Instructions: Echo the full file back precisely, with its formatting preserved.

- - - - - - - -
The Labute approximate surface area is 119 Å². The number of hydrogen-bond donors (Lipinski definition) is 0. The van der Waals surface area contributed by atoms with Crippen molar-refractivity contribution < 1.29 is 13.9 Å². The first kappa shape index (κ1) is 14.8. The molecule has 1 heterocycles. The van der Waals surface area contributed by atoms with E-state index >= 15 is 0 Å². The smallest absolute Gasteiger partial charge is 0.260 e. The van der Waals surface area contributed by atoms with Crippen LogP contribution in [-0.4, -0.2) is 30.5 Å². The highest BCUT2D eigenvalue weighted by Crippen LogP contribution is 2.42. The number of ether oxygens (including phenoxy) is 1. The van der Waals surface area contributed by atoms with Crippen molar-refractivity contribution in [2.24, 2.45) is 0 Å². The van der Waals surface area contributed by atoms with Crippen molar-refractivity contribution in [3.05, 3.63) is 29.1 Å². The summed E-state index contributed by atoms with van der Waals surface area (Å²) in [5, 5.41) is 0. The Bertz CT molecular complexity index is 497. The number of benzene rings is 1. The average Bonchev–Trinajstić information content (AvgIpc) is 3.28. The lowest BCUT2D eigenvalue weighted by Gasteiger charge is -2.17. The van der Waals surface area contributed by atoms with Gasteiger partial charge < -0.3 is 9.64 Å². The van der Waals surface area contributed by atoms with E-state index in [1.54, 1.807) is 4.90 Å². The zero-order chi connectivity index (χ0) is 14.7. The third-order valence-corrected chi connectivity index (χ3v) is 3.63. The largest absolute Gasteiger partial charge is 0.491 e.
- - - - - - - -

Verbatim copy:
The Labute approximate surface area is 119 Å². The number of hydrogen-bond donors (Lipinski definition) is 0. The van der Waals surface area contributed by atoms with Crippen molar-refractivity contribution < 1.29 is 13.9 Å². The first kappa shape index (κ1) is 14.8. The molecule has 1 heterocycles. The van der Waals surface area contributed by atoms with E-state index >= 15 is 0 Å². The smallest absolute Gasteiger partial charge is 0.260 e. The van der Waals surface area contributed by atoms with Crippen LogP contribution in [-0.4, -0.2) is 30.5 Å². The highest BCUT2D eigenvalue weighted by Crippen LogP contribution is 2.42. The number of ether oxygens (including phenoxy) is 1. The van der Waals surface area contributed by atoms with Crippen molar-refractivity contribution in [2.24, 2.45) is 0 Å². The van der Waals surface area contributed by atoms with Crippen molar-refractivity contribution in [3.05, 3.63) is 29.1 Å². The summed E-state index contributed by atoms with van der Waals surface area (Å²) in [5, 5.41) is 0. The Bertz CT molecular complexity index is 497. The number of benzene rings is 1. The average Bonchev–Trinajstić information content (AvgIpc) is 3.28. The lowest BCUT2D eigenvalue weighted by Gasteiger charge is -2.17. The van der Waals surface area contributed by atoms with Gasteiger partial charge < -0.3 is 9.64 Å². The van der Waals surface area contributed by atoms with E-state index in [1.54, 1.807) is 4.90 Å². The zero-order chi connectivity index (χ0) is 14.7. The third-order valence-corrected chi connectivity index (χ3v) is 3.63. The largest absolute Gasteiger partial charge is 0.491 e.